No one denies that the volume of information traversing the Internet is growing at a rate faster than the rabbit population at your local pet store. A 2014 study conducted by Cisco attempted to quantify the volume this activity and arrived at the following estimates: - Annual Global IP traffic will pass a zettabyte—that’s a one followed by 21 zeros this year-- and surpass 1.6 zettabytes by 2018 - By 2018 over half of the traffic will be generated by non-PC devices, the number of which will be double the global population.
The other aspect of this continued escalation in data volume is the immediacy of its availability required by its consumers. The demands of this combination of volume and speed will continue to act as stressors on existing data centers and are forcing providers to examine how to keep data as close to end users as possible to enhance its value and eliminate latency.
The Inefficiencies of the Traditional Data Center Structure
The nature of the data passing through the data center is evolving. IoT implementations generate billions of tiny bits of information from billions of devices with much of it requiring real time processing on a continuous basis. Due to deficiencies in their design, construction and operation, many of today’s existing facilities cannot ensure that they are up to the challenges posed by these demanding processing requirements.
The Stratified Structure and New Roles for Data Centers
The underlying diktat in a stratified structure is to keep the data as close to the end user as possible to reduce or eliminate the negative impact of latency. From a structural perspective, a stratified structure features one or more large centralized data centers facilities that work in concert with multiple, smaller “edge” data centers located strategically to be closer in proximity to end users and, in the very near future, micro facilities that will operate in concert with specific edge sites.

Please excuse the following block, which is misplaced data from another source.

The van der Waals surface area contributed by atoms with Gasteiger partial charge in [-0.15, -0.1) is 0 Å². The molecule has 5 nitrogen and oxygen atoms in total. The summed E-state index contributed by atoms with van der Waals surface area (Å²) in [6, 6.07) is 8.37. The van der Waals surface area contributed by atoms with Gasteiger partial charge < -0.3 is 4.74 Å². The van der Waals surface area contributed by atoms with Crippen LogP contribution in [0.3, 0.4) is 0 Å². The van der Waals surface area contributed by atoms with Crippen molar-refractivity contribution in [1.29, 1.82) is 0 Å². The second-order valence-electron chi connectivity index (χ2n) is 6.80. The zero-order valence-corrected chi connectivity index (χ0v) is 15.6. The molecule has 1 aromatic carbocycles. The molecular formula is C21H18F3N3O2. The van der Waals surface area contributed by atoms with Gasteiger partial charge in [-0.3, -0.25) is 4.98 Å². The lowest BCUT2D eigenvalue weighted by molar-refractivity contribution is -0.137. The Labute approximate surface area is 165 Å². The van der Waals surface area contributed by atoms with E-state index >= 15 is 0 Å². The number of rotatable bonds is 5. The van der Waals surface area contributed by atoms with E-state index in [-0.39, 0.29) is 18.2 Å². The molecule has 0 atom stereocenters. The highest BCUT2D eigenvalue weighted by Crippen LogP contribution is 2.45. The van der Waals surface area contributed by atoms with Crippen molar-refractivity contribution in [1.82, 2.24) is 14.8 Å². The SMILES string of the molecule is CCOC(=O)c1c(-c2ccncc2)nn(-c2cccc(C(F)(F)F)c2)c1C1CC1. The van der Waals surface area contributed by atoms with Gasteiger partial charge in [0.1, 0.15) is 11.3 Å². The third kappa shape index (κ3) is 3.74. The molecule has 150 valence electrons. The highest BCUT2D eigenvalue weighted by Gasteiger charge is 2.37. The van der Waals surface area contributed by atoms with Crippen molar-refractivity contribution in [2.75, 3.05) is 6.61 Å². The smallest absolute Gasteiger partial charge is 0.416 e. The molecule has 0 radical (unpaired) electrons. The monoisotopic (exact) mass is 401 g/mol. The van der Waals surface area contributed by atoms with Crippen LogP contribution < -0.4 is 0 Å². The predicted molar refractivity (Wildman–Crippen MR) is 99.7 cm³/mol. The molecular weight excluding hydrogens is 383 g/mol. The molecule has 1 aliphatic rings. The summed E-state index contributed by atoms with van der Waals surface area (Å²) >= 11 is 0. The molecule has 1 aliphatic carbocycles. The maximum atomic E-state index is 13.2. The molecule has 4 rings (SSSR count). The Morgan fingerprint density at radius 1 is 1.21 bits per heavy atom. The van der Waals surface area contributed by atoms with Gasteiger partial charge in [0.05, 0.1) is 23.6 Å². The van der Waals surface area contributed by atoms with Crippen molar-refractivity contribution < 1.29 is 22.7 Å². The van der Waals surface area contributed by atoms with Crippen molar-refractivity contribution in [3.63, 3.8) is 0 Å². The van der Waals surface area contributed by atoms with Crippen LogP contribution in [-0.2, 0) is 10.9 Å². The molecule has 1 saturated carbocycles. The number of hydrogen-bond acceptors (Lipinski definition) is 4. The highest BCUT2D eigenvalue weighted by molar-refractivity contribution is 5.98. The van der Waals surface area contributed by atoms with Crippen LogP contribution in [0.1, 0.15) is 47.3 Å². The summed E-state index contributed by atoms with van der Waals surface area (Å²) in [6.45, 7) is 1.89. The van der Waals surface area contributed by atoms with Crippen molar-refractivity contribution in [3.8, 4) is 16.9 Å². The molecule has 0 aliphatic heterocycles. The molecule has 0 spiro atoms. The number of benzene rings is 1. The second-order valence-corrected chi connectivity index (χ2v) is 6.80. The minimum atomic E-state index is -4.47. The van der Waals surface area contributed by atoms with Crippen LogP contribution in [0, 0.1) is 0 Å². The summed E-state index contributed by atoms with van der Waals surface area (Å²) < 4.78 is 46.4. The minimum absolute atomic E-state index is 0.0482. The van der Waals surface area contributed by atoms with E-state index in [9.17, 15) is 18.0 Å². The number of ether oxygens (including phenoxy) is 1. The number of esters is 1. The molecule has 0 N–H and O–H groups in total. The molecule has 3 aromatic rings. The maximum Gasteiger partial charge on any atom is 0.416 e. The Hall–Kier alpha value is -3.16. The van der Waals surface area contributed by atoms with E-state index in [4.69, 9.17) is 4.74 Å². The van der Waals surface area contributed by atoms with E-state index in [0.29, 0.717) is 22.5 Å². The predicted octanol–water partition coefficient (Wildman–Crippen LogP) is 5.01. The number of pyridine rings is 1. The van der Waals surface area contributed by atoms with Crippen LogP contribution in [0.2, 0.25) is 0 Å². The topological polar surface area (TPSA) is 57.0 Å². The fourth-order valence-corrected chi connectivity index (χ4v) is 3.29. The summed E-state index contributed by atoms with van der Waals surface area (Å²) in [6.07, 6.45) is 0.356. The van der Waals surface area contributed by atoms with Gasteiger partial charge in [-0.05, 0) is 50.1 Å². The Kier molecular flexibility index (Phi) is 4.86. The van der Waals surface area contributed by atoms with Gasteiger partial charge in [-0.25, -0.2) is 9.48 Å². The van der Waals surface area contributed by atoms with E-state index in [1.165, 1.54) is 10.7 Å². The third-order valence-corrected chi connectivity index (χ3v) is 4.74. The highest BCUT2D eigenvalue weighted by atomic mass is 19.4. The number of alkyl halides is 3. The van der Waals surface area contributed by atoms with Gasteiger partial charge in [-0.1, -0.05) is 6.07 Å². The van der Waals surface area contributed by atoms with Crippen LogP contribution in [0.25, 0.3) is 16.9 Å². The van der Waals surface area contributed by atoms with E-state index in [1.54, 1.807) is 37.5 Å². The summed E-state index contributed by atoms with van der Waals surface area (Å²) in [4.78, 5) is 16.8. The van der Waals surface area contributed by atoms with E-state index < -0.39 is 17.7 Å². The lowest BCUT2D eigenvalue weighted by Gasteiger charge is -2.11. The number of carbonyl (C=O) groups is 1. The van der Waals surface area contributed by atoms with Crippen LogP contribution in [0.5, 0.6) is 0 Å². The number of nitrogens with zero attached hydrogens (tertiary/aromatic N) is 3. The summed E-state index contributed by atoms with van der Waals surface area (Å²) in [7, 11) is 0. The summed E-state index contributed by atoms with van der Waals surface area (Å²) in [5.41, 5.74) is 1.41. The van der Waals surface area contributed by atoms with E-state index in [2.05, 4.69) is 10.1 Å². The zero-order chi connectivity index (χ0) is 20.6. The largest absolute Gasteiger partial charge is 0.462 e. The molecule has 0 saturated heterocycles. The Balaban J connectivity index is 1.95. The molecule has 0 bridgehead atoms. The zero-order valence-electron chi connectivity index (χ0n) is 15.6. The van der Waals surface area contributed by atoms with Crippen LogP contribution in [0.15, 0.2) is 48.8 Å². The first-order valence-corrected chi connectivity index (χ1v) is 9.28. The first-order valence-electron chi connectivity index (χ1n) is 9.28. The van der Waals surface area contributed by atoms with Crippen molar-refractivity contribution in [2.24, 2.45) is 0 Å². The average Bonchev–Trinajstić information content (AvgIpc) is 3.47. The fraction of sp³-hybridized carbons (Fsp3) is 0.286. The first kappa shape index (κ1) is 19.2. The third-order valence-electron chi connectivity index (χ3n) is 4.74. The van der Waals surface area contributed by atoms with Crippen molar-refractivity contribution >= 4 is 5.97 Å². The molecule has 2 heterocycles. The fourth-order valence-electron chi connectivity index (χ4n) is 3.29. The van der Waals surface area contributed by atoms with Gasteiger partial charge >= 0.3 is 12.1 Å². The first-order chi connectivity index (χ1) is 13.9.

Although they have yet to be implemented on a large scale, increasing data volumes and latency “sensitivity” will give rise to micro data centers (<150kW) that will serve as the initial point of interaction with “end users”. In this role they will function as screening and filtering agents for edge facilities to move information to and from a localized area.
More specifically they will determine what data or “requests” are passed on to data centers above them in the hierarchy and also deliver “top level” (most common) content directly to end users themselves. The primary impact of this “localization” of delivery will be levels of latency below what is currently achievable.
The next level within a stratified architecture is the edge data center. The specific function of edge facilities is to serve as “regional” sites supporting one or more micro locations. As a result, they perform the processing and cache functions within the parameters of what would defined as the lowest acceptable level of latency for their coverage region. As the regional point of aggregation and processing, edge facilities will require a high level of capacity and reliability than their connected micro sites.
The central facilities within a stratified structure house an organization’s mission applications and serve as the central applications processing points (CAPP) within the architecture with back-ups conducted on an infrequent basis in relation to their connected edge data centers. Due to their level of criticality, the applications within a centralized data center are “non-divisible”. From a practical perspective this means that it is inefficient in terms of both a cost and overall system overhead to run these functions in multiple facilities.
Division of Labor
Simply put, the primary efficiency of stratified versus centralized data center network architecture is based upon the historical concept of the division of labor. Each component has a specific role in the structure that promotes efficiency by reducing overhead and negating distance limitations.
As in most things in life the 80/20 rule also applies to data centers and the operation of mesh architectures. In this case, 80% of the most accessed applications and data take 20% of storage and network capacity, with 20% of the least accessed consuming the other 80%.